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The Astro A50 is relatively easy to set up. On PC, the base station needs to be plugged in via USB, and a few options tinkered with in your system's sound settings, all of which are laid out in the comprehensive manual included in the box. This rings true on consoles as well, although an additional optical cable is needed (also included in the box). The headset promises a decent battery life, too, with up to 15 hours on a full charge. One of the A50's neatest gimmicks is that it uses internal gyros to detect micro-movements, meaning that if you put the headphones down on the table and wander off, they'll turn off automatically, and turn back on as soon as they're picked up again.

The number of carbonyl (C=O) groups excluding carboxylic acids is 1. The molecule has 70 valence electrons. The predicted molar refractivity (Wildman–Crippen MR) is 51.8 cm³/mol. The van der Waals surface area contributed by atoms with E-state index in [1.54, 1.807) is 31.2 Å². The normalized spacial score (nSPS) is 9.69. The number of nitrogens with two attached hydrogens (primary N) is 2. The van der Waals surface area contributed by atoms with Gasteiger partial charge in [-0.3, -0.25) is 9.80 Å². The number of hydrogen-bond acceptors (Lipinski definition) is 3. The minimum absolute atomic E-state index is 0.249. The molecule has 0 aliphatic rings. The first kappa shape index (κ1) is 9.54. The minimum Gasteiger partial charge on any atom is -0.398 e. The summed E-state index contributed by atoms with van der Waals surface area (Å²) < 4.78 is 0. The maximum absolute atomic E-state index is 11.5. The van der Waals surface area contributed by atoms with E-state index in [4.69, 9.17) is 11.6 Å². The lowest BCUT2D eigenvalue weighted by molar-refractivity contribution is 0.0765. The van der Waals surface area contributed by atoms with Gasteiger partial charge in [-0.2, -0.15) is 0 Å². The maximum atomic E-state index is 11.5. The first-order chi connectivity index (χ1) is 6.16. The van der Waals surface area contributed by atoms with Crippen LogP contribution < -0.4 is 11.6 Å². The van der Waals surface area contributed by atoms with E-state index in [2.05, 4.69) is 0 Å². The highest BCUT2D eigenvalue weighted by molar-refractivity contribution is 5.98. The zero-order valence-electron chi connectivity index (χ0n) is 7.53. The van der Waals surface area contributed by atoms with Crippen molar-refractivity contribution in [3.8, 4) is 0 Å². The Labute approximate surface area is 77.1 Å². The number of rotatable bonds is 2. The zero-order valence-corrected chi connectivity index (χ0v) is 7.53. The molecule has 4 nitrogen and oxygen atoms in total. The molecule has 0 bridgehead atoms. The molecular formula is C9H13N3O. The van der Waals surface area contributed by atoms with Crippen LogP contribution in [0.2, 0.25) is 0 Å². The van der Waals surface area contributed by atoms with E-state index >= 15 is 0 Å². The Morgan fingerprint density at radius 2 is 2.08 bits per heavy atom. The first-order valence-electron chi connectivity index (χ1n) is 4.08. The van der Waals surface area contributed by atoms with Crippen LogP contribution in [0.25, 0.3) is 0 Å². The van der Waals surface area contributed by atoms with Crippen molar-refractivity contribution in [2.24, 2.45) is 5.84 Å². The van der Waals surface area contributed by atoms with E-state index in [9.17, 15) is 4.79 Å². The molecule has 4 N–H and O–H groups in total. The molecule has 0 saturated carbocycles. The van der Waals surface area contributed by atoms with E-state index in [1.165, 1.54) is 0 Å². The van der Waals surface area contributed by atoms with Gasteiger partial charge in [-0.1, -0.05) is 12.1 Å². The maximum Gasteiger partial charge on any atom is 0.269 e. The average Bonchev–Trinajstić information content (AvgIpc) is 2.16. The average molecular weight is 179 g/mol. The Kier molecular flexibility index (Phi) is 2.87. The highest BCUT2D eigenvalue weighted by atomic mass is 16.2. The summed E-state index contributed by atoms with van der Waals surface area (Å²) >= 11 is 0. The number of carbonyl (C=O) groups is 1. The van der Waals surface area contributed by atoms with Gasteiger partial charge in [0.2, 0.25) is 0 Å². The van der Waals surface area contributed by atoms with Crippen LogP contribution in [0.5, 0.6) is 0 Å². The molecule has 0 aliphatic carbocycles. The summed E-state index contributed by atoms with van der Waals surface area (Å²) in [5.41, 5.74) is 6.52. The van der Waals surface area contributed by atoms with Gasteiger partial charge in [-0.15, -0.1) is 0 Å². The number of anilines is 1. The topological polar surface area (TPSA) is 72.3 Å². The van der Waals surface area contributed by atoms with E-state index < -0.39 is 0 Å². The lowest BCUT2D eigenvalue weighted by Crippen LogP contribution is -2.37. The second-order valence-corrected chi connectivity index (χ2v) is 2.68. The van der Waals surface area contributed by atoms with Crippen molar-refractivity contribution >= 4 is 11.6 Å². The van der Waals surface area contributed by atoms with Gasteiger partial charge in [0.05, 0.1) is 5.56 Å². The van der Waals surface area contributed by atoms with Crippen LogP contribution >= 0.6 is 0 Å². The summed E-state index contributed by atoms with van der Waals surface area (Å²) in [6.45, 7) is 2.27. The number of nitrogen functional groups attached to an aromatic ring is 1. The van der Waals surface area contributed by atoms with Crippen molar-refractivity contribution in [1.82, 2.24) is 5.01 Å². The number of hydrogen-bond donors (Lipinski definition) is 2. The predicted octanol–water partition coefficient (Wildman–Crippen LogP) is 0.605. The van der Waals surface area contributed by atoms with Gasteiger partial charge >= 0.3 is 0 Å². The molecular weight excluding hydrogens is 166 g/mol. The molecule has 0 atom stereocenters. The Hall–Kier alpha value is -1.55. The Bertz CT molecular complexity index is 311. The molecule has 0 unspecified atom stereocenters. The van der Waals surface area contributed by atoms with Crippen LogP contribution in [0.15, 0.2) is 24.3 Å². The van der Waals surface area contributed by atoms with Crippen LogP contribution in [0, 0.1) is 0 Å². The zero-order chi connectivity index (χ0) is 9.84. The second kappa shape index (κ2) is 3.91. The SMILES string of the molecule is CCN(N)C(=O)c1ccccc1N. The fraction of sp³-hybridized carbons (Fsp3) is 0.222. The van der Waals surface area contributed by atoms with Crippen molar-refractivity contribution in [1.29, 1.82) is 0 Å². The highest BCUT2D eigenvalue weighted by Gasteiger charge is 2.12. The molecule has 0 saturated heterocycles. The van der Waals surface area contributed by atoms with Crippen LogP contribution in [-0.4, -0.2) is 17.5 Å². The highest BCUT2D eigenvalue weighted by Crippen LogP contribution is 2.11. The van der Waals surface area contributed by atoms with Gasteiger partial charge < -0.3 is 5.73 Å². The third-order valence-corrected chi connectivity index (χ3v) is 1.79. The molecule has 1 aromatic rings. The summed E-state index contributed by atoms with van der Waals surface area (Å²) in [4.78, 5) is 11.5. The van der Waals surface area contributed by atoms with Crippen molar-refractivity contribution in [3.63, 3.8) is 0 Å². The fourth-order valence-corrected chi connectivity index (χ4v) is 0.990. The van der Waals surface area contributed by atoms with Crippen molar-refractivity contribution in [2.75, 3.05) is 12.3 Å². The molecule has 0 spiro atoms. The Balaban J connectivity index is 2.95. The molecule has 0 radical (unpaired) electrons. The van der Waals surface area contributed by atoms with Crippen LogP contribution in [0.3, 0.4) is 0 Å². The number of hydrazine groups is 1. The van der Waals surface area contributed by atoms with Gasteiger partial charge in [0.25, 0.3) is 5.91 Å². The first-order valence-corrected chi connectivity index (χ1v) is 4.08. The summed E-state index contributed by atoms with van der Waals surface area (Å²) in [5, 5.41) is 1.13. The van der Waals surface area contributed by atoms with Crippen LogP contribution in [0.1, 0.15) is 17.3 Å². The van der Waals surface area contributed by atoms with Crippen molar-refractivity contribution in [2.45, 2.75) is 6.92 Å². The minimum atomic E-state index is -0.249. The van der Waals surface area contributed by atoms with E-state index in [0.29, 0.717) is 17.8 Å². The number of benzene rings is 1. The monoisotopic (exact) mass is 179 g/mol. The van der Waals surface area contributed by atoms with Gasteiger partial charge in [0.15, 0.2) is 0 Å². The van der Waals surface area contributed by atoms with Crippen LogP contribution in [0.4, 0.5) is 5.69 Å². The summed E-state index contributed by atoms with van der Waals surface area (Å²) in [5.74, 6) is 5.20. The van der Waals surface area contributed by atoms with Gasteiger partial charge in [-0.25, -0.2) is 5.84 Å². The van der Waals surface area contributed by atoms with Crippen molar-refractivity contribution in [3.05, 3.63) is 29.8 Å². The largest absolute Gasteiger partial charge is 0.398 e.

The microphone attached to the left ear can be muted by flipping it upright, and the volume dial is located on the right ear along with a few other buttons. The outer ear has a couple of buttons used for balancing the audio between 'Voice' and 'Game' in order to adjust the audio mix on the fly. On the rear of the earcup above the volume dial is the power switch, a button to toggle the excellent Dolby Audio, and an EQ button used to cycle between one of three available presets. The positioning of these buttons is fairly awkward and takes some fumbling to get used to, but they all contribute to giving the A50 some serious customisability.